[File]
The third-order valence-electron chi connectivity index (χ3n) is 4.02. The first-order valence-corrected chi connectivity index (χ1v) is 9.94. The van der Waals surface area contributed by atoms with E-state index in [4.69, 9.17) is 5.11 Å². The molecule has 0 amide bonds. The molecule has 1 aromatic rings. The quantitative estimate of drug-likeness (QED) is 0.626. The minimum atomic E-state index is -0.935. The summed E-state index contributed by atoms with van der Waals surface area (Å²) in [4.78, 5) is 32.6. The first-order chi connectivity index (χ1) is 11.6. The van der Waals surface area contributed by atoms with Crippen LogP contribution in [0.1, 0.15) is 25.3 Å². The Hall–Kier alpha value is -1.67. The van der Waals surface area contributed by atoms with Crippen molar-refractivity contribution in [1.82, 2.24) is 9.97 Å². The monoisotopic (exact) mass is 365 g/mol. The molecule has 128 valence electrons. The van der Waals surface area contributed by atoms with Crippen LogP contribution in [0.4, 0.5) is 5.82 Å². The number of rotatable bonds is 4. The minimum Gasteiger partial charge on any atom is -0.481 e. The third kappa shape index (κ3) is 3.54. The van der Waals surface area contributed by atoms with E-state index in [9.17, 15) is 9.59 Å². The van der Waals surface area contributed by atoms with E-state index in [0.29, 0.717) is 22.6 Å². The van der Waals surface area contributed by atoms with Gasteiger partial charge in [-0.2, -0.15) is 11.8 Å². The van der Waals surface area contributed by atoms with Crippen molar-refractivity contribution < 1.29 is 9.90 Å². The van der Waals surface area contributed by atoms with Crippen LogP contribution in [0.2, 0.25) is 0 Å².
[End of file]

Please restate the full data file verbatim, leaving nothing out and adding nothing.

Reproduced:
The third-order valence-electron chi connectivity index (χ3n) is 4.02. The first-order valence-corrected chi connectivity index (χ1v) is 9.94. The van der Waals surface area contributed by atoms with E-state index in [4.69, 9.17) is 5.11 Å². The molecule has 0 amide bonds. The molecule has 1 aromatic rings. The quantitative estimate of drug-likeness (QED) is 0.626. The minimum atomic E-state index is -0.935. The summed E-state index contributed by atoms with van der Waals surface area (Å²) in [4.78, 5) is 32.6. The first-order chi connectivity index (χ1) is 11.6. The van der Waals surface area contributed by atoms with Crippen LogP contribution in [0.1, 0.15) is 25.3 Å². The Hall–Kier alpha value is -1.67. The van der Waals surface area contributed by atoms with Crippen molar-refractivity contribution in [1.82, 2.24) is 9.97 Å². The monoisotopic (exact) mass is 365 g/mol. The molecule has 128 valence electrons. The van der Waals surface area contributed by atoms with Crippen LogP contribution in [0.4, 0.5) is 5.82 Å². The number of rotatable bonds is 4. The minimum Gasteiger partial charge on any atom is -0.481 e. The third kappa shape index (κ3) is 3.54. The van der Waals surface area contributed by atoms with E-state index in [9.17, 15) is 9.59 Å². The van der Waals surface area contributed by atoms with E-state index in [0.29, 0.717) is 22.6 Å². The van der Waals surface area contributed by atoms with Gasteiger partial charge in [-0.2, -0.15) is 11.8 Å². The van der Waals surface area contributed by atoms with Crippen molar-refractivity contribution < 1.29 is 9.90 Å². The van der Waals surface area contributed by atoms with Crippen LogP contribution in [0.2, 0.25) is 0 Å².